Organizing the Organic Revolution

For students who enjoy meals comprised of mass-produced
ground beef or greasy Chinese food, Price Center offers a smorgasbord of quick
and tasty options that may not provide nourishment but definitely leave
students feeling full. But where can those students find something more
nutritious, healthy and even fresh? Fortunately, UCSD has an expanding amount
of options for students searching for organic foods; it just takes a little
invested interest to find them.

Fresh fruit sold at the Food Co-op comes from local farmers who practice eco-friendly farming methods and avoid using chemicals for growing or weeding purposes. (Photos by Eric Rounds/Guardian)

Students who shop at Groundwork Books or find themselves
lost between John Muir and Revelle Colleges might have found the student-run
Food Co-op in Student Center, which provides vegan and vegetarian snacks, along
with fresh produce and an organic salad bar. Though it is tucked away in a part
of campus that is home to more construction than students, the co-op promotes
making educated choices about food, not only for personal health, but also for
the world.

“The main thing
[about organics] is connecting yourself with the communities that provide you food,
not having it appear in a Styrofoam box,” Muir College senior and Co-op member
Adam Calo said. “People don’t understand how their individual choice is

By cutting out the use of pesticides, distributing locally
and using manual labor in place of machinery, organic growers greatly decrease
the environmental impact of their food production. Choices as simple as picking
up an organic apple or salad influence the way farmlands and farm workers are
treated; the effect goes beyond a singular choice.

“I can use my ability as a consumer to choose products,
choose practices I support morally and ethically, and not have food be
separate,” Calo said. “The world is so dependent on agriculture and how it’s
done, so to separate your meals from what it’s actually doing in the world is a
big error.”

If Student Center is too remote for students only familiar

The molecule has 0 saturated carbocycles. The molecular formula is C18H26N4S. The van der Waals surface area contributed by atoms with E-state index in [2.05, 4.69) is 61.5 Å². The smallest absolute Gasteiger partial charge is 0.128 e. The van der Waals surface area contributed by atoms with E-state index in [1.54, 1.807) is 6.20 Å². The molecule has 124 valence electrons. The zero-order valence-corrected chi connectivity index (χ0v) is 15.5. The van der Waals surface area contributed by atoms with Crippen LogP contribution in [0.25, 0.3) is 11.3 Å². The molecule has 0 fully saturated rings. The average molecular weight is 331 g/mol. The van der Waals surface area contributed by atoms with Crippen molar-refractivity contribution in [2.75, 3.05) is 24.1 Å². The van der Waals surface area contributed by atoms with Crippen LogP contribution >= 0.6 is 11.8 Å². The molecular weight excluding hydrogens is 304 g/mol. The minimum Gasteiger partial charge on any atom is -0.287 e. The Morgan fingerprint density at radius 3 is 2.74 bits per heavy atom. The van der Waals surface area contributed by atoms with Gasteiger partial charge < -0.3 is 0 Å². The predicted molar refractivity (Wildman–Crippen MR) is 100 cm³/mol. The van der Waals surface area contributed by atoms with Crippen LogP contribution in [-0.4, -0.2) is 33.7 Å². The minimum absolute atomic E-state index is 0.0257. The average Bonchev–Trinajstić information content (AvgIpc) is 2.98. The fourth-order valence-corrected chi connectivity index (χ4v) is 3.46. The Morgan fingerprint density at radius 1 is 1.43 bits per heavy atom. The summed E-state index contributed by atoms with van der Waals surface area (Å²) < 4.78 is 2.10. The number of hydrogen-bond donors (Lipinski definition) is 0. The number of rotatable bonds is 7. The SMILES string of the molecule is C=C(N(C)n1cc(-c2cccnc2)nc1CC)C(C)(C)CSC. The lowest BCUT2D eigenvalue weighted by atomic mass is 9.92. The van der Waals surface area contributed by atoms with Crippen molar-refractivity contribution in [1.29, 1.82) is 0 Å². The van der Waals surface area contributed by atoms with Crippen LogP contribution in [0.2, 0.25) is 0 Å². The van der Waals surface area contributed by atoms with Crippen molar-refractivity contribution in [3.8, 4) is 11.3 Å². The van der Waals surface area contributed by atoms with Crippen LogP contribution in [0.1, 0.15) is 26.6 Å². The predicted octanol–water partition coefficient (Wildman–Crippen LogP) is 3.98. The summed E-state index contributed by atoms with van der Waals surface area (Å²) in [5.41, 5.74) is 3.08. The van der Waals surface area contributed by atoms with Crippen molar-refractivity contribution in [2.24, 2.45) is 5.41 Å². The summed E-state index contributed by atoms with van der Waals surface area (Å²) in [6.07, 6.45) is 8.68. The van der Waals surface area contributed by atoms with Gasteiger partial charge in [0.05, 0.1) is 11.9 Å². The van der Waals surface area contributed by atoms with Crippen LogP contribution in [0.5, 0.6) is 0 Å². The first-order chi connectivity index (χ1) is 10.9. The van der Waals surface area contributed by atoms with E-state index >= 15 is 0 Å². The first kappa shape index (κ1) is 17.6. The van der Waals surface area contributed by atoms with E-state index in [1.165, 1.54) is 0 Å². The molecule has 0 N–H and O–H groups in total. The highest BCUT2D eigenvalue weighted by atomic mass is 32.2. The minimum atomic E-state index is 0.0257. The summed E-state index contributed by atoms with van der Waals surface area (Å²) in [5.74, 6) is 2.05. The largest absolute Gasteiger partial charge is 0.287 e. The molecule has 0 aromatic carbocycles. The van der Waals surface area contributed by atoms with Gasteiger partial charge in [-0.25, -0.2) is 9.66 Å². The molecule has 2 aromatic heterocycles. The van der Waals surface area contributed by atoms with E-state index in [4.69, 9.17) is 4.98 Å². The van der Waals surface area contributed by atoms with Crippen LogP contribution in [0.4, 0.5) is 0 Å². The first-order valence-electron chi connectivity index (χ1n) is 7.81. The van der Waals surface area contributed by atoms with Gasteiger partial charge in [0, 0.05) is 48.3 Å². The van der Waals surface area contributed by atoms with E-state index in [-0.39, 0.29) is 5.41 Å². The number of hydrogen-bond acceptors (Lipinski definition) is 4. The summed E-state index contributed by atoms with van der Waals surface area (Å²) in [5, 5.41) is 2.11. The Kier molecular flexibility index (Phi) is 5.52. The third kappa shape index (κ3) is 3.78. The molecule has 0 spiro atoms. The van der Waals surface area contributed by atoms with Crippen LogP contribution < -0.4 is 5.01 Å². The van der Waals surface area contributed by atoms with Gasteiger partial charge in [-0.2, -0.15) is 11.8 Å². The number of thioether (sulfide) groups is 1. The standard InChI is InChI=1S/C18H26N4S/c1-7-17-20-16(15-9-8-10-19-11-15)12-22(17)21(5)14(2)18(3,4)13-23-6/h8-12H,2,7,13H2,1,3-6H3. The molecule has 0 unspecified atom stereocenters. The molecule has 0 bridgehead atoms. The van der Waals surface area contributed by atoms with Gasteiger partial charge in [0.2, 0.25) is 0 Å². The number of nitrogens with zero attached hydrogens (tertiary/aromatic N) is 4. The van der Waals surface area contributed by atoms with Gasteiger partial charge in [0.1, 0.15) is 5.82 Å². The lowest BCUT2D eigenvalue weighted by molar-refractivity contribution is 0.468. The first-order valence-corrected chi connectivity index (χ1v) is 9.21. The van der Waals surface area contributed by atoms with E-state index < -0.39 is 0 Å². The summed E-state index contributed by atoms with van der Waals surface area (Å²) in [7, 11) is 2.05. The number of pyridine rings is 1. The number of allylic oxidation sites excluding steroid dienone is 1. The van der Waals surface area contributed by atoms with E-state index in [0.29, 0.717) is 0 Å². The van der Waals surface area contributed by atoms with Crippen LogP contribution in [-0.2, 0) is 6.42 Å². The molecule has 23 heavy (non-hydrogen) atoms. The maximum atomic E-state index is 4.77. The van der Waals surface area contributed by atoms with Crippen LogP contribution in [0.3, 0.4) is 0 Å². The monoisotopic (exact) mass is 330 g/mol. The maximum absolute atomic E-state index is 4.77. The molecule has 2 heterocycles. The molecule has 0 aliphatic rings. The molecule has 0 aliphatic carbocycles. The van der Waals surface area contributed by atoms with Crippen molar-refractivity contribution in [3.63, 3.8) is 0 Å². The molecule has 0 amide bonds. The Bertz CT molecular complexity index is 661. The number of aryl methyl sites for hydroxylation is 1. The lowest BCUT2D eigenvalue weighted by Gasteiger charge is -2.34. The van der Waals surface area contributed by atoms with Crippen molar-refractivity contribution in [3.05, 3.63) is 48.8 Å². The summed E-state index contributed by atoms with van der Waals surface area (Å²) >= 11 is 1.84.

with the campus’ main paths, organic options can also be found in Price
Center’s Sunshine Store. Bonnie Harmon, the store’s manager and developer,
surveyed eco-friendly chains such as Whole Foods and Sprouts this summer, and
has contacted other major organic vendors to give the campus convenience store
a healthier variety of foods in preparation for the Price Center expansion

“The [UCSD] community has a responsibility to the students
on campus to provide them with an environment where they are able to make
choices that are healthy for themselves,” Harmon said. “… I feel responsible
for making sure [healthy] options are there.”

Though the current selection of organic products is limited,
the Sunshine Store will be expanding in February 2008 to become the Sunshine
Market, which will not only include not only an organic section, but an
international section also. Though the store is growing and will be providing
more options, Harmon wants to remain appealing to budget-minded students.

“One thing I want the students to know they can count on at
the Sunshine Store is good value,” Harmon said.

Harmon also spearheads the farmer’s market, another
convenient organic option located on Library Walk and Lyman Lane near the
Chancellor’s Complex, every Tuesday from 10 a.m. to 2 p.m.

“I have seen a
revolution brewing … students are very knowledgeable about what they want to
eat, what they want to put into their bodies and what they expect that food to
provide for their bodies,” Harmon said. “That’s why we brought the farmer’s
market on campus.”

The market is currently in its fourth season of operation
and has a wide variety of healthy, fresh and organic foods. Vendors
representing certified organic growers such as Budwood Farms and Smit Orchards
frequent the campus market and also participate in other markets throughout San